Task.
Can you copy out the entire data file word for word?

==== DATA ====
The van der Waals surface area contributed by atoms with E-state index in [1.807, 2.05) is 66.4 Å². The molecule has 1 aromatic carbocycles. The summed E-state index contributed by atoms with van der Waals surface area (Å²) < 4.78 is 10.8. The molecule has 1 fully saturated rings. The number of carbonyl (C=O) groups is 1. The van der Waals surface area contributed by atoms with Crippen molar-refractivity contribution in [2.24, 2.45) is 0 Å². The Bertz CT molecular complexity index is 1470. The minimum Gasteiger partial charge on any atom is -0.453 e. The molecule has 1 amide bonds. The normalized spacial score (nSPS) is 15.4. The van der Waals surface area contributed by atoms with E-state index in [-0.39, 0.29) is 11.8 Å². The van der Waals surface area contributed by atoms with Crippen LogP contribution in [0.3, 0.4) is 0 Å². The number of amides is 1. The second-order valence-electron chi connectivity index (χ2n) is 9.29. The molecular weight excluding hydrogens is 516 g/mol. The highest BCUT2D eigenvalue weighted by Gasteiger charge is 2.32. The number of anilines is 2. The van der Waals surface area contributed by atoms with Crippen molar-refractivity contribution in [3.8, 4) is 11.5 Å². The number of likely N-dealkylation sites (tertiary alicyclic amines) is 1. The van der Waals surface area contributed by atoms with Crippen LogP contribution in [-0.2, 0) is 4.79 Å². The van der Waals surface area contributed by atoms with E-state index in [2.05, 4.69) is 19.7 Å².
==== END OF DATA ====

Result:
The van der Waals surface area contributed by atoms with E-state index in [1.807, 2.05) is 66.4 Å². The molecule has 1 aromatic carbocycles. The summed E-state index contributed by atoms with van der Waals surface area (Å²) < 4.78 is 10.8. The molecule has 1 fully saturated rings. The number of carbonyl (C=O) groups is 1. The van der Waals surface area contributed by atoms with Crippen molar-refractivity contribution in [2.24, 2.45) is 0 Å². The Bertz CT molecular complexity index is 1470. The minimum Gasteiger partial charge on any atom is -0.453 e. The molecule has 1 amide bonds. The normalized spacial score (nSPS) is 15.4. The van der Waals surface area contributed by atoms with E-state index in [-0.39, 0.29) is 11.8 Å². The van der Waals surface area contributed by atoms with Crippen LogP contribution in [0.3, 0.4) is 0 Å². The number of amides is 1. The second-order valence-electron chi connectivity index (χ2n) is 9.29. The molecular weight excluding hydrogens is 516 g/mol. The highest BCUT2D eigenvalue weighted by Gasteiger charge is 2.32. The number of anilines is 2. The van der Waals surface area contributed by atoms with Crippen molar-refractivity contribution in [3.8, 4) is 11.5 Å². The number of likely N-dealkylation sites (tertiary alicyclic amines) is 1. The van der Waals surface area contributed by atoms with Crippen LogP contribution in [-0.2, 0) is 4.79 Å². The van der Waals surface area contributed by atoms with E-state index in [2.05, 4.69) is 19.7 Å².